It was my time in the Army that brought me full circle to realize that we are all one and, in that situation, it did not matter what the color of your skin was but just that you could do your job. When men bleed the color of their blood is exactly the same.

We have come a long way in this country with regard to race relations, but we have still not achieved a color-blind society. In politics, too many try to keep us divided. My problem with so many Democrats running for office is they try to divide us on race, ethnicity, sexual orientation and gender. They fail to offer any solutions on these problems but say over and over that we cannot vote for Republicans because they are racist, sexist, homophobic and more. What they want to do is create this monolithic voting bloc and move them into the Democrat column. That means if you are black and vote for a Republican you are a traitor to your race. If you are a woman who votes Republican, you are a traitor to your gender. In other words, on political issues, you should not think for yourself and make a decision that you feel is best for you. You have to vote in that monolithic bloc.

Since 1990 the percentage of African American families living in poverty has actually increased. It was 19.3% in 1990 compared to 8.7% of all families and in 2014 that rate was 22.9% compared to 11.6% of all families. In 2017 that rate had fallen to 21.2% versus an overall rate of 12.3%. So exactly what did eight years of leadership under President Obama do for the African American population? It appears not much. Hispanic rates are about the same when compared to national averages.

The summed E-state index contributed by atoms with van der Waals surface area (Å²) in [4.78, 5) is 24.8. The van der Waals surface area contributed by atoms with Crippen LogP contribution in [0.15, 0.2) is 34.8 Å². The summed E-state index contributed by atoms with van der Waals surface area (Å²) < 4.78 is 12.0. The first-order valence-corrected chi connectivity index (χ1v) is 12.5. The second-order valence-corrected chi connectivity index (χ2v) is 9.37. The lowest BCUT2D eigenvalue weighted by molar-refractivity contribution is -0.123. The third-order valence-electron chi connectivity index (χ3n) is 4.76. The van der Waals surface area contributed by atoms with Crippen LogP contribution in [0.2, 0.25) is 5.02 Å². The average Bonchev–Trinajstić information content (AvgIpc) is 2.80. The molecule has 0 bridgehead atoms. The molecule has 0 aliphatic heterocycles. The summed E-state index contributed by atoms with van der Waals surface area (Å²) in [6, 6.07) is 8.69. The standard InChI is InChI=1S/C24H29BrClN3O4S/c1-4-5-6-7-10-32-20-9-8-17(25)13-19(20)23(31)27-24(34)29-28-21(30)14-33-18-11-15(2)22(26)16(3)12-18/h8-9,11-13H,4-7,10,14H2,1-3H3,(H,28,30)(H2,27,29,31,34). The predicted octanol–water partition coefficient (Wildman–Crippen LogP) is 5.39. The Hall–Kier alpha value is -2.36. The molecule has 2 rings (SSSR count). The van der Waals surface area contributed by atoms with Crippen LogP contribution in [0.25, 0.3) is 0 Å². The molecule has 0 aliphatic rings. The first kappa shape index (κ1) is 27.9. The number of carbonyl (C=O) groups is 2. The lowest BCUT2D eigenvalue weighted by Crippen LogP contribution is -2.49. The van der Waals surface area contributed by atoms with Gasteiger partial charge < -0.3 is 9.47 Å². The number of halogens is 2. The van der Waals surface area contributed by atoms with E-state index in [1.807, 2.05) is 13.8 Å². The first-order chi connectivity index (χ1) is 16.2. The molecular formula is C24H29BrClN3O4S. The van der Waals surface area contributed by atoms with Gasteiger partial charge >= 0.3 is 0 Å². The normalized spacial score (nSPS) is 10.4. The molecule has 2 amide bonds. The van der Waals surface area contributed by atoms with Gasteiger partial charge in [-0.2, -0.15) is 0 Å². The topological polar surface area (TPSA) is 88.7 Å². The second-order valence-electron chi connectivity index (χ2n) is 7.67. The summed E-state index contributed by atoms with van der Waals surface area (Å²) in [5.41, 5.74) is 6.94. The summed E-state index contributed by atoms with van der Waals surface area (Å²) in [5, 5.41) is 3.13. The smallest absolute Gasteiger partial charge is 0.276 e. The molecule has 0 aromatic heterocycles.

My point on this is very simple. If you vote based on some division of the public in general, then you are allowing yourself to be led down the proverbial path. The truth is both parties have marginalized the African American vote. The Democrats take that vote for granted and since the percentage of African Americans that vote for Democrats is so high the Republicans ignore them. Neither party is doing that much for this segment of the American population and if that vote was split more evenly you would see both parties actually engaging African American populations and competing for their votes. The last election was a real barometer on this dynamic. Hillary Clinton just assumed that black voters would come out in the same numbers as they did for Barrack Obama. If you look at the numbers in heavily black precincts in the key swing states of Wisconsin, Michigan, Ohio, Pennsylvania, North Carolina, and Florida you will find that Clinton got significantly fewer votes. They just did not come out and vote for her because she did nothing to motivate them to vote.


What we need is a nation and political system that is not divided into these voting blocs. We need to have people making decisions based on their own beliefs. We need to have more and more people seeing things as issues and not race, ethnicity, gender or sexual orientation. Then we will be making real progress.